CAMPBELL (voice-over): Now as far as enforcement we saw a number of police vehicles out here today patrolling the beach, but no citations issued, certainly no arrests. We talked to the police chief here in Huntington Beach who walked us through his thinking when it comes to enforcing the shutdown order.

CAMPBELL: There's an order in place closing this beach. We saw no arrests. We saw no citations Why is that.

CHIEF ROBERT HANDY, HUNTINGTON BEACH POLICE: So the decision to close the beach came late last night after an emergency council meeting. So the governor did issue an order that was effective this morning. Our council had an emergency meeting last night and the beach was closed late last night under our municipal code. We're going to be going out and educating, people asking for voluntary compliance, and then if we have to, we'll be removing people from the beach.

CAMPBELL: What's your message to the community as they try to weather not only the pandemic, but also these closures?

HANDY: See I think it's critical for our people to understand. One, we understand the frustration. We do. We all do. We're all at home as well when we're not working. Our families are at home, our kids are at home. You know people are working from home. The kids are doing school from home, there's a ton of frustration and I understand that.

But really health is the top priority and we've got to listen to the experts. We have to understand that this is a global pandemic that has hit our country like never before and we have to try to keep our people safe.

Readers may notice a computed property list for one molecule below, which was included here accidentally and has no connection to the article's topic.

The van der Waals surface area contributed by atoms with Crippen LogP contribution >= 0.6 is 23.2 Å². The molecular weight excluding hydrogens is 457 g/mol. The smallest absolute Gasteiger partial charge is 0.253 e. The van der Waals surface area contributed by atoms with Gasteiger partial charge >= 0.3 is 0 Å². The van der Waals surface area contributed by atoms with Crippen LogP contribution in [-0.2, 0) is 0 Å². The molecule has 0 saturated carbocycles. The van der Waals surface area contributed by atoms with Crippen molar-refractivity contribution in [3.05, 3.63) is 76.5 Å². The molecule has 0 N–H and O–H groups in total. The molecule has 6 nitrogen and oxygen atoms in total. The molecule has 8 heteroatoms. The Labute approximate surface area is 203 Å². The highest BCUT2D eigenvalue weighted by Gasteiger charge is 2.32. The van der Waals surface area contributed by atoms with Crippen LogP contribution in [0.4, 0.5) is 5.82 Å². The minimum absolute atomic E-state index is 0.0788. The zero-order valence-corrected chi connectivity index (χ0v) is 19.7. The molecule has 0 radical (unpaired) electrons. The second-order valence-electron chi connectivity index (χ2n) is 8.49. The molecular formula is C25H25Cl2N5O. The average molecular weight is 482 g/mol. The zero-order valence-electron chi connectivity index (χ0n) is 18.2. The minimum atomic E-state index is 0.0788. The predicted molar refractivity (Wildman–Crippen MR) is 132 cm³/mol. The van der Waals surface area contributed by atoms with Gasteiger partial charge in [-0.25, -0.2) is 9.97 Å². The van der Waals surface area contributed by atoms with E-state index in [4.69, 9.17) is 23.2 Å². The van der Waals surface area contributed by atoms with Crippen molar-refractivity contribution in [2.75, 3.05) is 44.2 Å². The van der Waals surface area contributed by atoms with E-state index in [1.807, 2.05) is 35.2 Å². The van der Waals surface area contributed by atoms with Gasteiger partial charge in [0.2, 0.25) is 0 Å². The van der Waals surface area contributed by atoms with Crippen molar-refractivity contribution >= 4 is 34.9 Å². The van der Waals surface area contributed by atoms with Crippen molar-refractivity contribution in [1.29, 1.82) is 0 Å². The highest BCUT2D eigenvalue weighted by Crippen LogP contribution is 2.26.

CAMPBELL: Now it's worth pointing out that there was a large protest here in Huntington Beach on Friday, a large crowd gathering shoulder to shoulder to demonstrate against not only the beach closure, but also these shelter at home orders that have followed the pandemic.

One police official telling us that the crowd estimate came in at some 2,500 to 3,000 people. We saw people waving American flags, Trump 2020 signs, a lot of folks clearly unhappy with these stay-at-home orders.

Now it's worth pointing out also that, although this protest was peaceful, these images run completely counter to what we're hearing from experts. You saw people so densely congregating, people not wearing face coverings, not adhering to social distancing.

Again, we continue to hear from public safety health experts said those are the guidelines necessary to stop the spread of this deadly virus. Josh Campbell, CNN, Orange County, California.


PAUL: Josh, thank you. Let's talk about the race for a coronavirus vaccine now, because this morning the World Health Organization says researchers are working on at least 102 potential vaccines. With us now Dr. Kathryn Edwards, a vaccine trial specialist and Director of the Pediatric Clinic, Clinical Research Division at Vanderbilt Medical Center. Doctor, thanks for being with us this morning.


BLACKWELL: So I want to start here with the optimism and the timeline that we've heard from Dr. Anthony Fauci, also Dr. Kizzmekia Corbett, who is the top NIH scientist in charge of vaccine research. Let's listen here.


DR. ANTHONY FAUCI, DIRECTOR, NATIONAL INSTITUTE OF ALLERGY AND INFECTIOUS DISEASES: In order to get a vaccine that's practically deployable for people to use, it's going to be at least a year to a year and a half at best.

DR. KIZZMEKIA CORBETT, LEAD SCIENTIST, NATIONAL INSTITUTE OF HEALTH: If all things go well, and if these Phase I, Phase II and Phase III clinical trials work simultaneously for the good, our plan is to have people vaccinated all over the world by next spring.